Dear Rhesus negative woman married to a Rhesus positive man…

I guess you have heard about the anti-D immunoglobulin (Rhogam ®) injection which should be taken in order to prevent you from producing antibodies against your unborn baby. Please note that the injection taken in one pregnancy is intended to protect your baby in the next pregnancy. Failure to take this injection may lead to hemolytic disease of the newborn or a stillbirth.

Also, note that there are guidelines on when to take the injection and what dose to be taken…

*Normal pregnancy at 28 to 32 weeks, after “antibody testing”. Ideally, two doses should be taken at 6 weeks’ interval.

*Within 72 hours of a normal delivery of a Rhesus positive baby. The earlier the better, but it can still be taken up to 10 days post delivery.

*Any significant bleeding during pregnancy, starting from 12 weeks. Dose is calculated according to the degree of “fetal to maternal” blood loss.

*Miscarriage from 12 weeks of pregnancy

*After surgical evacuation following such miscarriage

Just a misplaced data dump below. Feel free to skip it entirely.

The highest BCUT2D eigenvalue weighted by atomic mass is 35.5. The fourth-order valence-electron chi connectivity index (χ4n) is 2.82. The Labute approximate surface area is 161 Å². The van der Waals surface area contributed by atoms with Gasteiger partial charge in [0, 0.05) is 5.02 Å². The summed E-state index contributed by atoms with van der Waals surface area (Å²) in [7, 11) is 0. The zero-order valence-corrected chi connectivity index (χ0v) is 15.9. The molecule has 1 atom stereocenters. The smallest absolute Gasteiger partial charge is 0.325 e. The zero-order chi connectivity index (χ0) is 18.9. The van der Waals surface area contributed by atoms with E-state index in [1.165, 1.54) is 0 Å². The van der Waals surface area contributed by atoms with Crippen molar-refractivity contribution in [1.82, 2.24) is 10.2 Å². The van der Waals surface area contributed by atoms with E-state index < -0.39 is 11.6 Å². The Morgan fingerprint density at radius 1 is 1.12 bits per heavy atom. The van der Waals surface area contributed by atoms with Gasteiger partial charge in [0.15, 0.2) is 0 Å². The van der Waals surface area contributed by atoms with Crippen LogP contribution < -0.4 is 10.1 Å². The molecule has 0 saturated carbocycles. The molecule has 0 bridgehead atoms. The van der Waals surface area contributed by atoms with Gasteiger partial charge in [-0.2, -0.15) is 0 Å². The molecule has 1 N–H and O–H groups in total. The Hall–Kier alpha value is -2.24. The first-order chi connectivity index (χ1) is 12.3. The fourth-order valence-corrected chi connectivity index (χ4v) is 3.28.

*In case of ectopic pregnancy

*In case of molar pregnancy

*Invasive procedures during pregnancy which potentially result in “feto-maternal” bleeding (eg. Amniocentesis)

======================

Who does NOT need Rhogam?

*Pregnant woman who has already been “sensitized”. This is confirmed by an antibody test done around 28weeks. This means that she already has antibodies against her baby. In this case, it is very likely that the baby has been affected and close monitoring is all that can be done. The fetus may be transfused in advanced centres or delivered early and managed in a neonatal ICU.

*Rhesus negative mother whose baby is also Rhesus negative.

*Rhesus negative mother whose husband is also Rhesus negative. (Provided that the paternity is not debatable)

Feel free to ask questions if you’re in doubt!

©KT
19-04-2020

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